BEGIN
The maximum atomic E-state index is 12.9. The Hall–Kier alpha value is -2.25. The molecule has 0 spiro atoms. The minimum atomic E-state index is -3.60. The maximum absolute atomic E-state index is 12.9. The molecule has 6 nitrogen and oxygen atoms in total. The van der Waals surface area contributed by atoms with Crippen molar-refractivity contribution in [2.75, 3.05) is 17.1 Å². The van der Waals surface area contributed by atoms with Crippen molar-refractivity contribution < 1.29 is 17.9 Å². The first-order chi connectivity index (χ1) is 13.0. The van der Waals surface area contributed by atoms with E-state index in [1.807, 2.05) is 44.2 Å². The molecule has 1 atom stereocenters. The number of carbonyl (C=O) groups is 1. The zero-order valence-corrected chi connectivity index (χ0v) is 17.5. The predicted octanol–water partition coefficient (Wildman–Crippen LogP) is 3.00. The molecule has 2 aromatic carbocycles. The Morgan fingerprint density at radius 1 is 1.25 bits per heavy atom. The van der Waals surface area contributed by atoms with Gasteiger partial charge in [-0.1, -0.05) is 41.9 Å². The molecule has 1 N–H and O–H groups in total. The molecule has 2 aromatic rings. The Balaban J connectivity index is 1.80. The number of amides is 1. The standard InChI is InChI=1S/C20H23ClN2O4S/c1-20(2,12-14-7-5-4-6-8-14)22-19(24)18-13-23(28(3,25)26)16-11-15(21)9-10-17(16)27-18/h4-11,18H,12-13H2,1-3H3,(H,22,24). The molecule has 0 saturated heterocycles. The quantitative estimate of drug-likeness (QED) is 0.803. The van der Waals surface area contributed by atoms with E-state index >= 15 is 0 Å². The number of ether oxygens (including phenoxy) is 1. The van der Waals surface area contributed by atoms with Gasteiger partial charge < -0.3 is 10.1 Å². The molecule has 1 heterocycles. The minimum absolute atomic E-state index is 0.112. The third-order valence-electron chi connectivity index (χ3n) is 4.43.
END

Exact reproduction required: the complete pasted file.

The maximum atomic E-state index is 12.9. The Hall–Kier alpha value is -2.25. The molecule has 0 spiro atoms. The minimum atomic E-state index is -3.60. The maximum absolute atomic E-state index is 12.9. The molecule has 6 nitrogen and oxygen atoms in total. The van der Waals surface area contributed by atoms with Crippen molar-refractivity contribution in [2.75, 3.05) is 17.1 Å². The van der Waals surface area contributed by atoms with Crippen molar-refractivity contribution < 1.29 is 17.9 Å². The first-order chi connectivity index (χ1) is 13.0. The van der Waals surface area contributed by atoms with E-state index in [1.807, 2.05) is 44.2 Å². The molecule has 1 atom stereocenters. The number of carbonyl (C=O) groups is 1. The zero-order valence-corrected chi connectivity index (χ0v) is 17.5. The predicted octanol–water partition coefficient (Wildman–Crippen LogP) is 3.00. The molecule has 2 aromatic carbocycles. The Morgan fingerprint density at radius 1 is 1.25 bits per heavy atom. The van der Waals surface area contributed by atoms with Gasteiger partial charge in [-0.1, -0.05) is 41.9 Å². The molecule has 1 N–H and O–H groups in total. The molecule has 2 aromatic rings. The Balaban J connectivity index is 1.80. The number of amides is 1. The standard InChI is InChI=1S/C20H23ClN2O4S/c1-20(2,12-14-7-5-4-6-8-14)22-19(24)18-13-23(28(3,25)26)16-11-15(21)9-10-17(16)27-18/h4-11,18H,12-13H2,1-3H3,(H,22,24). The molecule has 0 saturated heterocycles. The quantitative estimate of drug-likeness (QED) is 0.803. The van der Waals surface area contributed by atoms with E-state index >= 15 is 0 Å². The number of ether oxygens (including phenoxy) is 1. The van der Waals surface area contributed by atoms with Gasteiger partial charge < -0.3 is 10.1 Å². The molecule has 1 heterocycles. The minimum absolute atomic E-state index is 0.112. The third-order valence-electron chi connectivity index (χ3n) is 4.43.